“We have 34 athletes and two coaches coming from eight different countries and America,” race organizer Dave Grove said. “We have them coming from Canada, Mexico, South Africa, Scotland, England, Sweden, Switzerland, New Zealand and the United States.”
According to Grove, the racers will arrive in town the evening of Sunday, June 28. They will then train on Monday on Sixth Street and Seab Green Road. Before racing on Tuesday evening, the athletes will train Tuesday morning on the actual race course.
“They will also stay in town to train on Wednesday and Thursday,” Grove added.
On race day, a fun run will be held at 5:30 p.m. for people 18-years-old and younger. Grove encourages anyone wishing to participate to meet at the finish line banner on College Street at 5:15 p.m.
The Men’s Masters, Juniors and Open races will begin shortly after 6 p.m.
“Fox Five News in Atlanta will be airing the beginning of the race live on their sports segment,” Grove said. “So it is totally up to them what time we start, but we are looking to start at 6:10 p.m.”
At the conclusion of the Men’s races, the Women’s Open and Junior races will be held along with the Men’s Quad race.
An Award’s Ceremony will be held at 7 p.m. and the annual free community cookout will be at the same time at the park.
The race will take the same path as years before, with the racers beginning at College Street. They will go down Lakeside Drive, Ellen Hand Circle, Wiley Road, George West Road and Marshall Street. They will go back down Lakeside Drive, go north on Ellen Hand Circle, continue on John Phillips Road, John Hand Road and finish on College Street.
The wheelchair race, which started out as an exhibition race 10 years ago, has grown to become a world championship race with hundreds of local residents lining the streets to watch the world-class athletes compete.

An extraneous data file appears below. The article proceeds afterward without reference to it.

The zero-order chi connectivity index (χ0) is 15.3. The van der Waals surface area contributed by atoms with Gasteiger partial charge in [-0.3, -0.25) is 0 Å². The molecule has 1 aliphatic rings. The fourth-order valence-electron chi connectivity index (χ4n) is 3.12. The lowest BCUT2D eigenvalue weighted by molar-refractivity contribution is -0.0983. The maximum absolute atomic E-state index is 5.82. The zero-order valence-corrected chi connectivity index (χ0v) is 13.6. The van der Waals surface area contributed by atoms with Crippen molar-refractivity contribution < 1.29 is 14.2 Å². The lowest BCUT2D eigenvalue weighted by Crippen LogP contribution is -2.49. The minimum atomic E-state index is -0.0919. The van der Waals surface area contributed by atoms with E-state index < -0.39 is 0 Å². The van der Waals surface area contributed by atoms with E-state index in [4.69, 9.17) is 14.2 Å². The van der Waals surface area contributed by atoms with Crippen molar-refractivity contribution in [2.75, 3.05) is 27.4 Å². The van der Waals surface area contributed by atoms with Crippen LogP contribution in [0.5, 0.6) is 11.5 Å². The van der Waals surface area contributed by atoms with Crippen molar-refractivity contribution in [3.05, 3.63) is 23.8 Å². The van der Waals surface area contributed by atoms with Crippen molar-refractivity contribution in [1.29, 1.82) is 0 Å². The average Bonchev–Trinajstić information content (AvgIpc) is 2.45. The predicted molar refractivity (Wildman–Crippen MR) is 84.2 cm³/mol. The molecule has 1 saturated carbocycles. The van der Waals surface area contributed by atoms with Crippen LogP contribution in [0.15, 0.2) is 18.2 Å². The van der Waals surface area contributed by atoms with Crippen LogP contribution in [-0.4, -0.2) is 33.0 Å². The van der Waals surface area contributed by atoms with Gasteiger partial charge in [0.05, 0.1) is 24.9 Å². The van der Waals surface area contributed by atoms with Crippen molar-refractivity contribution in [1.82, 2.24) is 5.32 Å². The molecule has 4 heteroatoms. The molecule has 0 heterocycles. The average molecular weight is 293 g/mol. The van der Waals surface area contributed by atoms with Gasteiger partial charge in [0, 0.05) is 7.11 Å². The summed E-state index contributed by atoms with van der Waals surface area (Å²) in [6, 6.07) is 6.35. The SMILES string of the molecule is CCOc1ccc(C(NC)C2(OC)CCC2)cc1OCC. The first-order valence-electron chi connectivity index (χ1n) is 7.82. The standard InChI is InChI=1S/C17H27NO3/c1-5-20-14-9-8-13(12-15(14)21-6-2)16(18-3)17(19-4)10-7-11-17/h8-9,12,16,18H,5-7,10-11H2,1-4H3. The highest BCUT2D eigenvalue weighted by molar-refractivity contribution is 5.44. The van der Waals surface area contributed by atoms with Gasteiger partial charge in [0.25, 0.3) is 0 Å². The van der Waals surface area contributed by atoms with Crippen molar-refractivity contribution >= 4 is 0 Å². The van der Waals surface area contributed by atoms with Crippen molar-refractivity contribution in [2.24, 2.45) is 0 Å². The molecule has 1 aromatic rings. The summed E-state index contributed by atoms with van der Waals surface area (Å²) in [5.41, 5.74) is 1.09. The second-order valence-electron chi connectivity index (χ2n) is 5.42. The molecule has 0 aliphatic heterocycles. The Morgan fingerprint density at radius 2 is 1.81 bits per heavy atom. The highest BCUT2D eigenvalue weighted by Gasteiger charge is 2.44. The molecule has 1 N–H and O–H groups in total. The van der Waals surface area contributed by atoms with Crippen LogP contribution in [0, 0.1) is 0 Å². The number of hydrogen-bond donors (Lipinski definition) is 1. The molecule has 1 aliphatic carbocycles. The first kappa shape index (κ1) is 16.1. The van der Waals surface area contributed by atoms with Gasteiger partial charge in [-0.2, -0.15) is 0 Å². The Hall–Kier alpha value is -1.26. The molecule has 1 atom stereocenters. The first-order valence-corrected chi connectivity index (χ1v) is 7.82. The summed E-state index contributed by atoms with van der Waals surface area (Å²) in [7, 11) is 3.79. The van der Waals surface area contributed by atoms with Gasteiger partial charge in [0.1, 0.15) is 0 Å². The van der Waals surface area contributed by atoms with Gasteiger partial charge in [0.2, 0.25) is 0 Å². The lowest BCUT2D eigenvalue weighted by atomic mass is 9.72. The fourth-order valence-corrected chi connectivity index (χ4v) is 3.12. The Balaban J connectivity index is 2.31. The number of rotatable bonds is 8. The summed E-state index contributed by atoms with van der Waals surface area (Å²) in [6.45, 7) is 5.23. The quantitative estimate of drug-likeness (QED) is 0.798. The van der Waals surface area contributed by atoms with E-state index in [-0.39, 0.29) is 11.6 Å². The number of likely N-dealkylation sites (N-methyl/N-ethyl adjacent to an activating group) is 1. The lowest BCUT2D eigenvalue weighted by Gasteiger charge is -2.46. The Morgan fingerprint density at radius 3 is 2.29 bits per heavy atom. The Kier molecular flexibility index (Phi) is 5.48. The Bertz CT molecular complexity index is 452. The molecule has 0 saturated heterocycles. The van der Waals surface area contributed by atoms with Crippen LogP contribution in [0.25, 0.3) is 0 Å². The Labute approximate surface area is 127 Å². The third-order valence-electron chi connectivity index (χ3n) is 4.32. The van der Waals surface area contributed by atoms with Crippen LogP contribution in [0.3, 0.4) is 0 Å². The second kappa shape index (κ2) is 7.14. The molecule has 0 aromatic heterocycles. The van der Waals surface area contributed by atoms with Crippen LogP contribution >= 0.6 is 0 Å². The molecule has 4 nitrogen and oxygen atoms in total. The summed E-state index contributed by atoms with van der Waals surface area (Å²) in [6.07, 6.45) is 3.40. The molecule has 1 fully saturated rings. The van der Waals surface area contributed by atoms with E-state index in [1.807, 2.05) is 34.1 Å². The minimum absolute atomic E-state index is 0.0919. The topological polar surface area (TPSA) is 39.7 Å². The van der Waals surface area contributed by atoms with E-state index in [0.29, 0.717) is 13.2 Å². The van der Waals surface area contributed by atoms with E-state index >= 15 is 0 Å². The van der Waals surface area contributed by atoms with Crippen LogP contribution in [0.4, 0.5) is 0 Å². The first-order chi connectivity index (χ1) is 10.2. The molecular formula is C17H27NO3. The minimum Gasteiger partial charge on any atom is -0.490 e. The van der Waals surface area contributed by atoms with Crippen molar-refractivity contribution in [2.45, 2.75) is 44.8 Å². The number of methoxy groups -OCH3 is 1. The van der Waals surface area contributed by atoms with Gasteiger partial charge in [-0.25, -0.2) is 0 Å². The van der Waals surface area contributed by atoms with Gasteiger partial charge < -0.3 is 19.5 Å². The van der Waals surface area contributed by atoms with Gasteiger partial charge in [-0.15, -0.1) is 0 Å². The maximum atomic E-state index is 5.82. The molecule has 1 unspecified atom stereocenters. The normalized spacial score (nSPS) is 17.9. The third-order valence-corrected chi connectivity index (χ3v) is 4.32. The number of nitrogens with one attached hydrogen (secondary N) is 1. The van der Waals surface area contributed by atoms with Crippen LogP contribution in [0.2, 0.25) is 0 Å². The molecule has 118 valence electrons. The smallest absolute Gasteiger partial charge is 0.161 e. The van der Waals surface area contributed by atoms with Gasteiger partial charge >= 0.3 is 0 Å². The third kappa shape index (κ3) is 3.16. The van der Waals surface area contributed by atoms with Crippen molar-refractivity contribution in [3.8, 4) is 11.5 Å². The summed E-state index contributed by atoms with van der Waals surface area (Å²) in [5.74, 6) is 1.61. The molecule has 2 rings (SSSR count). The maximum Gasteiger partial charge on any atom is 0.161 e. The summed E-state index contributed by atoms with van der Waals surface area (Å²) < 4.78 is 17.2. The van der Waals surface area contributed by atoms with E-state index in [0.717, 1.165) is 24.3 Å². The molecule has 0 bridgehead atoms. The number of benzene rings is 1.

The popular race, which showcases wheelchair athletes from around the world and prepares them for the upcoming Fourth of July Peachtree Road Race in Atlanta, is due a lot to Krige Schabort, a South African native now living in Cedartown.
Schabort represented South Africa at the 1992 Barcelona Paralympics where he won a bronze medal in the marathon. He then moved to Cedartown in 1997 and subsequently won numerous international marathons and 10K events.
In 1999, he received The Presidential Sports Award from South African President Thabo Mbeki. He is a three-time runner-up at Boston: 1998, 2002, and 2003. He finished fourth in 1999, and fifth in 2001.
Among his other accomplishments is a silver medal he won in the marathon at the Sydney 2000 Paralympic Games.
He was nominated two years ago for an ESPY award.
Also at this year’s event, Doc Ayers and Claire Beck – the widow of Ray Beck – of the Polk County Community Foundation will be the honorary starters.
“We wanted to honor them because they do so much for Polk County,” Grove said.